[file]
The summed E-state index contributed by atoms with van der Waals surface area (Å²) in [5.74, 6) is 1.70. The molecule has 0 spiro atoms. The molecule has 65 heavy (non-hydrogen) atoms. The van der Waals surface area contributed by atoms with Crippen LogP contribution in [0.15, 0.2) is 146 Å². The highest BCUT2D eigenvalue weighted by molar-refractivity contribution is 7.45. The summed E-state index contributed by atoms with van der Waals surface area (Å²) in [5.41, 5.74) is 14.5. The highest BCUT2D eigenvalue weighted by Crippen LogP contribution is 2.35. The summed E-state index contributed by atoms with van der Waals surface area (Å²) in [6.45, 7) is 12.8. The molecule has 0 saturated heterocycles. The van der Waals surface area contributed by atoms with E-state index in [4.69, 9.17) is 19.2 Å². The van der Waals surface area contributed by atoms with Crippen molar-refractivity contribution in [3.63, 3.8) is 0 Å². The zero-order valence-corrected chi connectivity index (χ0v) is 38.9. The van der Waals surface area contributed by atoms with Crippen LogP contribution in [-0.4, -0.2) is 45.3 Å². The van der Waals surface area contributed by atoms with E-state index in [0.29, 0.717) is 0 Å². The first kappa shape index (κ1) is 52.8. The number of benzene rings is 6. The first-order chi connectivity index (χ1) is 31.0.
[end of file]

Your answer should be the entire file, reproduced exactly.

The summed E-state index contributed by atoms with van der Waals surface area (Å²) in [5.74, 6) is 1.70. The molecule has 0 spiro atoms. The molecule has 65 heavy (non-hydrogen) atoms. The van der Waals surface area contributed by atoms with Crippen LogP contribution in [0.15, 0.2) is 146 Å². The highest BCUT2D eigenvalue weighted by molar-refractivity contribution is 7.45. The summed E-state index contributed by atoms with van der Waals surface area (Å²) in [5.41, 5.74) is 14.5. The highest BCUT2D eigenvalue weighted by Crippen LogP contribution is 2.35. The summed E-state index contributed by atoms with van der Waals surface area (Å²) in [6.45, 7) is 12.8. The molecule has 0 saturated heterocycles. The van der Waals surface area contributed by atoms with E-state index in [4.69, 9.17) is 19.2 Å². The van der Waals surface area contributed by atoms with Crippen molar-refractivity contribution in [3.63, 3.8) is 0 Å². The zero-order valence-corrected chi connectivity index (χ0v) is 38.9. The van der Waals surface area contributed by atoms with Crippen LogP contribution in [-0.4, -0.2) is 45.3 Å². The van der Waals surface area contributed by atoms with E-state index in [0.29, 0.717) is 0 Å². The first kappa shape index (κ1) is 52.8. The number of benzene rings is 6. The first-order chi connectivity index (χ1) is 31.0.